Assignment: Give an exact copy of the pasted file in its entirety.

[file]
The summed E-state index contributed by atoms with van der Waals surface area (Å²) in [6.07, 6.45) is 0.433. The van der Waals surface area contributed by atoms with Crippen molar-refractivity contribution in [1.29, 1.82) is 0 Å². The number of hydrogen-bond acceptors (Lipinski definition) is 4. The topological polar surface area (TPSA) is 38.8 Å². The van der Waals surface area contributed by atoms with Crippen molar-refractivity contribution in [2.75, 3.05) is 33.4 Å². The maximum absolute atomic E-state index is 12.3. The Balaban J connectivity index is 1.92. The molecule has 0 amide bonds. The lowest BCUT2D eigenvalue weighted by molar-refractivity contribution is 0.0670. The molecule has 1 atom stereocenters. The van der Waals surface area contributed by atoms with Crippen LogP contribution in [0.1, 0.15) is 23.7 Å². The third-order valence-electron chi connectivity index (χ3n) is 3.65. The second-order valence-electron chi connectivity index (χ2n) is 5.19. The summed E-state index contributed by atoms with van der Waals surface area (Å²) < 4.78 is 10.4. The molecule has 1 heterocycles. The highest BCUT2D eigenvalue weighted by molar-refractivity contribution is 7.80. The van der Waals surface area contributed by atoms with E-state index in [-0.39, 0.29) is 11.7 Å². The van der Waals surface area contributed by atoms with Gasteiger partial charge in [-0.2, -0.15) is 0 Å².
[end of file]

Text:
The summed E-state index contributed by atoms with van der Waals surface area (Å²) in [6.07, 6.45) is 0.433. The van der Waals surface area contributed by atoms with Crippen molar-refractivity contribution in [1.29, 1.82) is 0 Å². The number of hydrogen-bond acceptors (Lipinski definition) is 4. The topological polar surface area (TPSA) is 38.8 Å². The van der Waals surface area contributed by atoms with Crippen molar-refractivity contribution in [2.75, 3.05) is 33.4 Å². The maximum absolute atomic E-state index is 12.3. The Balaban J connectivity index is 1.92. The molecule has 0 amide bonds. The lowest BCUT2D eigenvalue weighted by molar-refractivity contribution is 0.0670. The molecule has 1 atom stereocenters. The van der Waals surface area contributed by atoms with Crippen LogP contribution in [0.1, 0.15) is 23.7 Å². The third-order valence-electron chi connectivity index (χ3n) is 3.65. The second-order valence-electron chi connectivity index (χ2n) is 5.19. The summed E-state index contributed by atoms with van der Waals surface area (Å²) < 4.78 is 10.4. The molecule has 1 heterocycles. The highest BCUT2D eigenvalue weighted by molar-refractivity contribution is 7.80. The van der Waals surface area contributed by atoms with E-state index in [-0.39, 0.29) is 11.7 Å². The van der Waals surface area contributed by atoms with Gasteiger partial charge in [-0.2, -0.15) is 0 Å².